By Amanda Hayes
March is here, and that means the official start of Women’s History Month. Although the Know Your Value community celebrates women all-year long, this month we are taking extra time to reflect on some of the individuals and stories that paved the way for future generations of women.
Below are 10 books about women who were written by women. From politicians to mathematicians, both fiction and non-fiction, these ladies changed the world for the better. We hope that by reading about these women’s journeys, you’ll be inspired and see yourself in their perseverance and strength.
Know Your Value editors, writers and experts take care to recommend items we really like and hope you’ll enjoy!
- “Becoming” by Michelle Obama
Read this if … you love Michelle Obama’s famous mantra: “when they go low, we go high” and want to know the story behind it.
In a nutshell … Michelle Obama shares her experiences and achievements, both in and out of the White House, that have made her who she is today. She recounts those impactful stories from childhood, to dating the future president of the United States, to becoming the first African-American First Lady.
- “The Truths We Hold: An American Journey” by Kamala Harris
Read this if … you’re brushing up on your knowledge of 2020 Presidential candidates.
In a nutshell … You may be hearing a lot lately about California Senator and 2020 Democratic presidential candidate Kamala Harris. In her memoir, she explores the truths she has learned in her own life and career and how this can be applied to the United States as a whole.
- “Freedom is an inside job” by Zainab Salbi
Read this if… you’re feeling introspective.
In a nutshell … Humanitarian and founder of Women for Women International, Zainab Salbi, is known as a change-maker. Drawing from her story of self-discovery and healing, she shows the reader that “if we want to change the world, we must begin with ourselves.”
- “I Am Malala: The Girl Who Stood Up For Education And Was Shot By The Taliban” by Malala Yousafzai
Read this if… you want to be empowered, regardless of age or obstacles.
In a nutshell … Malala Yousafzai is the youngest recipient of the Nobel Peace Prize and a global symbol of peaceful protest. The memoir recounts her recovery journey from Pakistan to New York, and how the hope of education and family helped her to overcome insurmountable odds.
- “Little Women” by Louisa May Alcott
Read this if … you’re looking for a true classic (even if you’ve already read it a dozen times).
In a nutshell … This Civil-War era story follows sisters Meg, Jo, Beth and Amy March as they grow up and experience great love and loss. “Little Women” is inspired by the author’s childhood and its theme of sisterhood is timeless.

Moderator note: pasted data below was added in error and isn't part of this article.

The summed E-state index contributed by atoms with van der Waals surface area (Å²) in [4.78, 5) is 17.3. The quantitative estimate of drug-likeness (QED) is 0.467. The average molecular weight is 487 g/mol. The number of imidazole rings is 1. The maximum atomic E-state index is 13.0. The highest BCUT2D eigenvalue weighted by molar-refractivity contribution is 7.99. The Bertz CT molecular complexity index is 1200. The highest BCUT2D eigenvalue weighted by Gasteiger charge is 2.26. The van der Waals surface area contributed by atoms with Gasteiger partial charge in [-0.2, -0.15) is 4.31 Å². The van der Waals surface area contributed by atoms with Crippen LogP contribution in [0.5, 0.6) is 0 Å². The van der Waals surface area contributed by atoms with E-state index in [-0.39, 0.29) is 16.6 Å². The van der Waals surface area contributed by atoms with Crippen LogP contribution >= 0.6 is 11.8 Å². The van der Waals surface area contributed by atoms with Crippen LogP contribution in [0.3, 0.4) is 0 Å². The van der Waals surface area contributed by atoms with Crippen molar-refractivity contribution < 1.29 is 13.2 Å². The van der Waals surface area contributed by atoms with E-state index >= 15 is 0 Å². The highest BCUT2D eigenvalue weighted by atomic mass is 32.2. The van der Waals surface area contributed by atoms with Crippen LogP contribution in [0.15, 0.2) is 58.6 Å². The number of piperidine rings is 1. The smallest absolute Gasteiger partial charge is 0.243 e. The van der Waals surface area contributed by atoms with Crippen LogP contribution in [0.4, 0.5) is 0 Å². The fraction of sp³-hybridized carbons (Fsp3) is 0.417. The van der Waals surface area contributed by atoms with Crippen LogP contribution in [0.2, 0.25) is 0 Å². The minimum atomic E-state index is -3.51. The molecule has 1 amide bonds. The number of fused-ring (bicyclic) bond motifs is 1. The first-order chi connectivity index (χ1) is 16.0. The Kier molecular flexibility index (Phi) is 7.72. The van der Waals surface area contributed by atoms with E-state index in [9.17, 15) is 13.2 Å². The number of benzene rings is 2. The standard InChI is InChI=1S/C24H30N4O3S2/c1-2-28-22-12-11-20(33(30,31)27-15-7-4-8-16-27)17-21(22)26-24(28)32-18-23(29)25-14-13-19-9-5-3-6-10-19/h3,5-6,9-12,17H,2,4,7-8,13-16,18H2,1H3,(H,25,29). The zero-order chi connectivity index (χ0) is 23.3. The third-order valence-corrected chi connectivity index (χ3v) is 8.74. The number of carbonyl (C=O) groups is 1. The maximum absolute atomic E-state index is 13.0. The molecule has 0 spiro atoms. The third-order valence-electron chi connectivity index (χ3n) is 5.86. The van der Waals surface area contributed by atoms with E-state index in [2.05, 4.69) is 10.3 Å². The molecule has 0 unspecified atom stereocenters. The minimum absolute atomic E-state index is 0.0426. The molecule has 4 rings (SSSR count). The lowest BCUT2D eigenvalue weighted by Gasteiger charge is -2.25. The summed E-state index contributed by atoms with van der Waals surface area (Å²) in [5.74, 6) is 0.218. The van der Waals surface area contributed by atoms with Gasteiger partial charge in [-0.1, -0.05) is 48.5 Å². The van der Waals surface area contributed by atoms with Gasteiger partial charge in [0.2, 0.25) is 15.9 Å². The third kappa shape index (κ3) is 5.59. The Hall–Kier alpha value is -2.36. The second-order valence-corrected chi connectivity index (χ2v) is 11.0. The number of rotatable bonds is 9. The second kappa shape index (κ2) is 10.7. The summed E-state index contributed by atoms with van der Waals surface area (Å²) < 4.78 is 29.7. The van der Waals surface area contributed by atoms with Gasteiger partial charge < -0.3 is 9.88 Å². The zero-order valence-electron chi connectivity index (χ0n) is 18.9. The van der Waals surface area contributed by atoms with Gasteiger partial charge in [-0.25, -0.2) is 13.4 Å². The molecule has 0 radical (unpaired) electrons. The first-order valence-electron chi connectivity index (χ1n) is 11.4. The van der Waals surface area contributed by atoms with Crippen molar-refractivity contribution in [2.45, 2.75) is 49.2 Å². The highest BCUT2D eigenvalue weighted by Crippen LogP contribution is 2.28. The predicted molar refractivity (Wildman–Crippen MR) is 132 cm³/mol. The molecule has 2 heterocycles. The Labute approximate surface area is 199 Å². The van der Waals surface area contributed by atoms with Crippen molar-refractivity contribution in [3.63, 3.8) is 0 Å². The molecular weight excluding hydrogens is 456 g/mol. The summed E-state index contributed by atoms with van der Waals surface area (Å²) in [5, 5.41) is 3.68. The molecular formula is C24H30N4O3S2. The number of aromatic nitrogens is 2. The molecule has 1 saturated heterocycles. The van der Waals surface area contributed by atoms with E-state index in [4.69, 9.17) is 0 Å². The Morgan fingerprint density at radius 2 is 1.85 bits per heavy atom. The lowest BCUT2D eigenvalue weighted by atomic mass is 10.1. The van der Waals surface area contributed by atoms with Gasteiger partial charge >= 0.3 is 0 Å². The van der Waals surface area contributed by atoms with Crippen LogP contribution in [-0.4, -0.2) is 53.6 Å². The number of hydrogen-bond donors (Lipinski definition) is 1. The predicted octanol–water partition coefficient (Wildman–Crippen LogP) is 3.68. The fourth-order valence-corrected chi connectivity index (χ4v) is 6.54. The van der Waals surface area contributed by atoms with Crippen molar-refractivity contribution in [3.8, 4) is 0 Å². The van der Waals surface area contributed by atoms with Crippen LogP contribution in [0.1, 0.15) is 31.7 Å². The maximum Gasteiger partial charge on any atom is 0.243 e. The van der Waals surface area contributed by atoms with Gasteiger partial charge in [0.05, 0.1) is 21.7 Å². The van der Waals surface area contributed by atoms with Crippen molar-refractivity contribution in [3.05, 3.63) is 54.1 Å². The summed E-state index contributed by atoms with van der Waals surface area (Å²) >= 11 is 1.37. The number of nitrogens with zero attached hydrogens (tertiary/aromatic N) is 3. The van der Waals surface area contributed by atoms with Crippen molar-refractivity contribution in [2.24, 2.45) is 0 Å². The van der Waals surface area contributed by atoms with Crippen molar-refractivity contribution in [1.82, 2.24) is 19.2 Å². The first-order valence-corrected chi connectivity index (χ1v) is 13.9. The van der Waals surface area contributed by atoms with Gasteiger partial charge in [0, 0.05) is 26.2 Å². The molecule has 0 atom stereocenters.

- “Educated: A Memoir” by Tara Westover
Read this if … you’re a life-long learner.
In a nutshell … This coming-of-age memoir shares the story of one young woman’s fight for education. Growing up without formal education, in a family of survivalists in the mountains of Idaho, she took it upon herself to seek knowledge and achieve her academic goals and beyond.
- “The Handmaid’s Tale” by Margaret Atwood
Read this if … you binge-watched the show and it feels eerily close to reality.
In a nutshell … Before the Emmy-award winning Hulu series, “The Handmaid’s Tale” originated as a 1984 dystopian novel. The near-future world of the Republic of Gilead describes a woman’s rebellion against a system of gender-based oppression and has provoked thought about our modern-day society.
- “My Own Words” by Ruth Bader Ginsburg
Read this if… you’re looking for hope in tumultuous times.
In a nutshell … Supreme Court Justice Ruth Bader Ginsburg shares a glimpse into her influential life and career. The book includes her perspective on topics ranging from gender equality, being Jewish in her field and interpreting the U.S. Constitution.
- “Hidden Figures: The untold TRUE STORY of four African-American women who helped launch our nation into SPACE” by Margot Lee Shetterly
Read this if … the Oscar-nominated film adaptation inspired you.
In a nutshell … This true story weaves the narratives of four African-American women who played a major role in achieving some of NASA’s greatest successes in space. Known as “human computers,” these women used their mathematical gifts to help propel the first man in space, all while being segregated from their white, male counterparts.
- “First Women: The Grace and Power of America’s Modern First Ladies” by Kate Andersen
Read this if… you’re a history buff and obsessed with all-things presidential.
In a nutshell … From Jackie Kennedy to Michelle Obama, former White House correspondent Kate Andersen Brower shares insights into the last 10 first ladies of the White House. This group biography includes wide-ranging interviews and even anticipates what life would be like with a first husband one day.